I’ve found that I can finish the books I buy on my Kindle within a day, sometimes two if I really need to get some sleep. When it comes to ‘proper’ physical books, I find that it takes me a lot longer. Normally it can take me anything from one week to one month, depending on how much work I’ve got to do and whether or not I actually like the book. Although as well as reading the book, I’ll often have a couple books on my Kindle at the go. Then I discovered a beautiful book called Uprooted by Naomi Novik with an absolutely stunning cover, and luckily my Dad followed through and bought me a copy for Christmas. I picked it up towards the end of January, on a Thursday night, and by Saturday night (or, should I say, Sunday at 1am) I had finished it. Seeing as I had university on Friday and work all day Saturday, it was pretty impressive.
Agnieszka loves her valley home, her quiet village, the forests and the bright shining river. But the corrupted wood stands on the border, full of malevolent power, and its shadow lies over her life.
Her people rely on the cold, ambitious wizard, known only as the Dragon, to keep the wood’s powers at bay. But he demands a terrible price for his help: one young woman must be handed over to serve him for ten years, a fate almost as terrible as being lost to the wood.
The next choosing is fast approaching, and Agnieszka is afraid. She knows – everyone knows – that the Dragon will take Kasia: beautiful, graceful, brave Kasia – all the things Agnieszka isn’t – and her dearest friend in the world. And there is no way to save her.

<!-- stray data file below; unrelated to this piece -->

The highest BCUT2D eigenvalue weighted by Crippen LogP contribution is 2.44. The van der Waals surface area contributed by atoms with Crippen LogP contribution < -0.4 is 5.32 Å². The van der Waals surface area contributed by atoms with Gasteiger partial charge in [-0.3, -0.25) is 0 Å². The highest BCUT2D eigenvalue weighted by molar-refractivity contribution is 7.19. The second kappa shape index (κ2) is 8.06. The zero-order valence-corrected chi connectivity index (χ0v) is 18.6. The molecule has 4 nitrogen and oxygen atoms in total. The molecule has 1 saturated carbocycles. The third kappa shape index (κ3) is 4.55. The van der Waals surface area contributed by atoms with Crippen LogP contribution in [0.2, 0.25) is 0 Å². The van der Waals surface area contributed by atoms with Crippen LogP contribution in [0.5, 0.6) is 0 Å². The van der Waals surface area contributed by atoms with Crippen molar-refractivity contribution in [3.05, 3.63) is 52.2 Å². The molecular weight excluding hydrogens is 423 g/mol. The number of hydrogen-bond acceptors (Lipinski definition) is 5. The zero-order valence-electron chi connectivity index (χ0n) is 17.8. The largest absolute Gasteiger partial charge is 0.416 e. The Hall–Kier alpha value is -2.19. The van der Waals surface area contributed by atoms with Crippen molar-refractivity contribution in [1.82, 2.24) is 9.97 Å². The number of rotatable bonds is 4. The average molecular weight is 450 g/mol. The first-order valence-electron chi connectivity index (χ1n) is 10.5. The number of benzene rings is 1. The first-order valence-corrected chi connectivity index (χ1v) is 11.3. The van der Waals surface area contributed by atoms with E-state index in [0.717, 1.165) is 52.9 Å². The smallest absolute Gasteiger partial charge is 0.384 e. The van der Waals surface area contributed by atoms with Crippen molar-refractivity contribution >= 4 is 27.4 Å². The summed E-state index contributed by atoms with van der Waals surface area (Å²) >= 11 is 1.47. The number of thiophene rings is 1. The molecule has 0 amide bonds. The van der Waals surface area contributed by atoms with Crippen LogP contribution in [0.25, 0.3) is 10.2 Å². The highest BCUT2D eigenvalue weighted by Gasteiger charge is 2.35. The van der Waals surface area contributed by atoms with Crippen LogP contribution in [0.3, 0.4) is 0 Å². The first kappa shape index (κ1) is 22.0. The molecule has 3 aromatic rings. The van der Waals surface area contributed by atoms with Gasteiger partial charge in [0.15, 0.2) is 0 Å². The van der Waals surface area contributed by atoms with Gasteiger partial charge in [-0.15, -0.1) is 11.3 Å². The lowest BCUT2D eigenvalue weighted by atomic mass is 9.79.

But no one can predict how or why the Dragon chooses a girl. And when he comes, it is not Kasia he will take with him.
One thing I have to say is that you can’t really tell how beautiful the cover of the book is from the above photo, as it has shiny bits which are really very underrated these days. I know everyone goes on about not judging a book by its cover, but when a book is this beautiful you just have to get it. It would be wrong not to.
Inspired by old legends and folk tales, this book is everything you could possibly wish for in a fantasy book. I knew almost nothing about this book outside of the blurb, but with a wizard called Dragon and an enemy in ‘The Wood’, how could I resist? Although I did have Meryl Streep’s voice saying ‘Into the Wood’ every time it was mentioned.
Agnieszka is an interesting heroine, and we’re introduced to her with the belief that she isn’t the heroine, just the girl we follow. In her world, the wizard Dragon takes a girl every ten years to serve him – not that anyone knows what he truly needs from these girls or, shall I say, what he takes. Agnieszka’s best friend Kasia is the girl who everyone believes the Dragon will take this time around, but as is revealed in the blurb – and what you can probably guess without even starting the story – ‘it is not Kasia he will take with him’.